In addition, Moldenhauer’s estate gifted his prized, 1893 Bluthner piano to Washington State in 1990. The piano originally came to the United States with Moldenhauer from Germany. Built in Leipzig, this Empire-style grand piano has a light rosewood veneer with black accent moldings, turned legs, a fret-work music desk, and carved acanthus leaf decorations on both sides of an ivory keyboard. The entire piano measures six feet and three inches.

The interior of the historic Moldenhauer Piano is as beautiful as the outside. Photo credit: Washington State Department of Enterprise Services

However, over the course of its years of use in the State Reception Room, the piano began to deteriorate. Loose interior pegs made it constantly out of tune and unplayable. Cracked molding had broken off the lid and leaky flower arrangements had damaged the veneer. There was also evidence that someone had used the piano as a writing desk for a grocery list. From the ballpoint pen impressions, the first item on the list appeared to be light bulbs.

People realized that the historic piano needed to be restored. This action was sponsored by the Capitol Furnishings Preservation Committee and managed by the Department of Enterprise Services. The state legislature allocated funds in 2015 for the project, which sought to bring the piano back to its original appearance and make it playable. Piano technician, Ken Eschete, owner of Spokane’s Bentside Arts, carefully restored the piano earlier this year. It was a fortuitous coincidence that the restoration was done in the town where Moldenhauer spent most of his life.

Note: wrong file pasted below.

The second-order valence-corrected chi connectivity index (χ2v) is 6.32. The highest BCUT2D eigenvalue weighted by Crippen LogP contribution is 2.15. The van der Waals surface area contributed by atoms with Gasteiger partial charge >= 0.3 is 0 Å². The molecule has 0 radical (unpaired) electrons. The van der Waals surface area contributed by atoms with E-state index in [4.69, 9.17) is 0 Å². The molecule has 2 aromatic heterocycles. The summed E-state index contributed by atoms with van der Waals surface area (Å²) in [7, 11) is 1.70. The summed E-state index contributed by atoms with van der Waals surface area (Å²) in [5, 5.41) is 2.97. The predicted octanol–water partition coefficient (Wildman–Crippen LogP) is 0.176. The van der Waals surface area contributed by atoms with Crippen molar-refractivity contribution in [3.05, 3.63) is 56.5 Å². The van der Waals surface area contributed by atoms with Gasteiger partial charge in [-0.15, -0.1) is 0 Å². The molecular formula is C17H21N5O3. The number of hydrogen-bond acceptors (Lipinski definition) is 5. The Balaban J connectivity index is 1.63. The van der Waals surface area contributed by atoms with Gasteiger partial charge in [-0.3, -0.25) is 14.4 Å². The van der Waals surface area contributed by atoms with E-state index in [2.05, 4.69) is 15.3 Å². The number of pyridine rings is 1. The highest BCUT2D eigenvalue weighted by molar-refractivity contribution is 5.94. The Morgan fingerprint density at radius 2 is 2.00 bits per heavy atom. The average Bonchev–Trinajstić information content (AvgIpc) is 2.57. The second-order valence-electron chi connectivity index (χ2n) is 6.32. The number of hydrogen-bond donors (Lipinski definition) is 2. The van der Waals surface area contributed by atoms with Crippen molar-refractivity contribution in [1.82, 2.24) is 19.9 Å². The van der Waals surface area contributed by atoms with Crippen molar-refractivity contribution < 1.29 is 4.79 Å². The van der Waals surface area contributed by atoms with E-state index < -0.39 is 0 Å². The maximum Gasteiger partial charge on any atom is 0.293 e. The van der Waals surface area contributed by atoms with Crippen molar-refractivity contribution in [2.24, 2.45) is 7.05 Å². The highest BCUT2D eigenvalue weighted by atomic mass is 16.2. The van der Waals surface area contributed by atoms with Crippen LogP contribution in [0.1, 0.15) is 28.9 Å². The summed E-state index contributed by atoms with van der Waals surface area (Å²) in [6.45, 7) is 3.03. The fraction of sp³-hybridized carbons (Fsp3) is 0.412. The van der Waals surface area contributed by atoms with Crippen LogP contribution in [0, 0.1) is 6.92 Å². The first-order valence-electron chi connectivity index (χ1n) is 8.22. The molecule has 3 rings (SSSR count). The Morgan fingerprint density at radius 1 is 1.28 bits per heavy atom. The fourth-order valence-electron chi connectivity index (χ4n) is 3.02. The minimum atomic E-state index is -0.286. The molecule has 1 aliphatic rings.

On August 3, 2017, a celebratory concert at Spokane’s Museum of Arts and Culture was sponsored by Moldenhauer’s widow. Approximately 200 people attended the event that honored both the memory of Hans Moldenhauer and the piano’s coming to Spokane. After the concert, the piano was shipped back to Olympia.

Dr. Hans Moldenhauer piano repairs
The Moldenhauer piano near the completion of its repairs this past summer. Photo credit: Washington State Department of Enterprise Services

The November 14 public piano concert is planned for noon in the State Reception Room of the Legislative Building. The Moldenhauer piano memorializes the life of an immigrant to America who dedicated his life to music. Fortunately, this piano, now restored, will be showcasing music and history for many years to come as an important cultural property treasured by the people of Washington. The piano can also been seen on free public tours of the State Capitol.

Special thanks to Department of Enterprise Services Cultural Resources Manager, Marygrace Goddu, for images and information about the Moldenhauer piano and to the Department of Enterprise Services Visitor Services for arranging a visit to see the piano in the reception room.